Kolumn: Minors in the K-pop industry

The K-pop industry has debuted minors in its bands since the 2000s, beginning with BoA, a famous female K-pop soloist under SM Entertainment who launched her career at the age of 13. Since then, the industry has been consistently debuting idols from ages 14-17 because they believe that the “prime” age of an idol is between 17-21. This is a major problem because the young idols are being sexualized and forced to work an unreasonable number of hours without proper education.

K-pop industry has been debuting minors for over a decade and this needs to stop. (Illustration by Seoyoung Hwang)

Recently, HYBE Labels debuted Newjeans, a girl group composed of only teenage members, with the youngest being 14. One of the tracks on their first EP was called “Cookie,” and its lyrics appeared to be very sexual, including lines such as: “Looking at my cookie. The scent is different. Taste it. One bite will not be enough.” The company stated that the cookie in the lyrics referred to a CD, and the song was about producing their album. If you look closely at the lyrics, however, it falls more toward the sexualization of the girls rather than a reference to a CD. The company should not force girls to sing a song with sexual lyrics at a young age. This can lead to many problems, such as pedophiles when the idols are told to treat all fans with respect and love and adults take advantage of them and sexualize them at a young age.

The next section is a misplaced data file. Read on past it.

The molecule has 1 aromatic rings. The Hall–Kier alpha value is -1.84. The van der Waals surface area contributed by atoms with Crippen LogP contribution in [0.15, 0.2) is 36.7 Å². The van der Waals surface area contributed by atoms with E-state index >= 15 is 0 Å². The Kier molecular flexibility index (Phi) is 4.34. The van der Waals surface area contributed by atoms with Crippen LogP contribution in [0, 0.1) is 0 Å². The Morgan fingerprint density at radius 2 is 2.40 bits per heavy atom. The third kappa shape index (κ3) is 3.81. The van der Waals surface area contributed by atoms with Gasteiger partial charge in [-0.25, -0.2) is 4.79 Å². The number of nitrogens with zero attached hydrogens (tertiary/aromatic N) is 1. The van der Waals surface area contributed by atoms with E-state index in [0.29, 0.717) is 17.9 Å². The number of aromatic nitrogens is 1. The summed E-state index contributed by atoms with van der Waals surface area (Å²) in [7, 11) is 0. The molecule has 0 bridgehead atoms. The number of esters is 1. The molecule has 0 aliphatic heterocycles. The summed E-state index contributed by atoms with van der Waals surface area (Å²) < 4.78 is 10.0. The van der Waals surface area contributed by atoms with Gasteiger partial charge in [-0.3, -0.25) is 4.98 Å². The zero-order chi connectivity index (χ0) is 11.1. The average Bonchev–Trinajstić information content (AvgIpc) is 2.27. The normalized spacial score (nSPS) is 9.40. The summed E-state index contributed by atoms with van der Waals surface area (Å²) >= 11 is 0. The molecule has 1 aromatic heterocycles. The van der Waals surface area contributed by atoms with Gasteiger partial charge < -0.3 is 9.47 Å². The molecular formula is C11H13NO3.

Moreover, young children are being forced to train at their companies in order to debut and achieve their dreams. These children start at eight or nine when they are still in elementary school and growing. Instead of going to school and hanging out with their friends, these children are forced to go to their company to practice singing, dancing and rap. Since the chance of succeeding in the industry is so low, these children often have a lack of education and nowhere to go in their 20s. This practice also restricts people in their early 20s from reaching their goal of becoming a K-pop idol, since the maximum age to audition and become a company trainee is 18.

The K-pop industry needs to stop debuting idols and accepting children as trainees at such a young age. This restricts the minors from getting the education and experiences they deserve and exposes them to sexualization. Instead, the companies should implement rules preventing minors from debuting as artists and children under 16 from signing a contract to train under a company.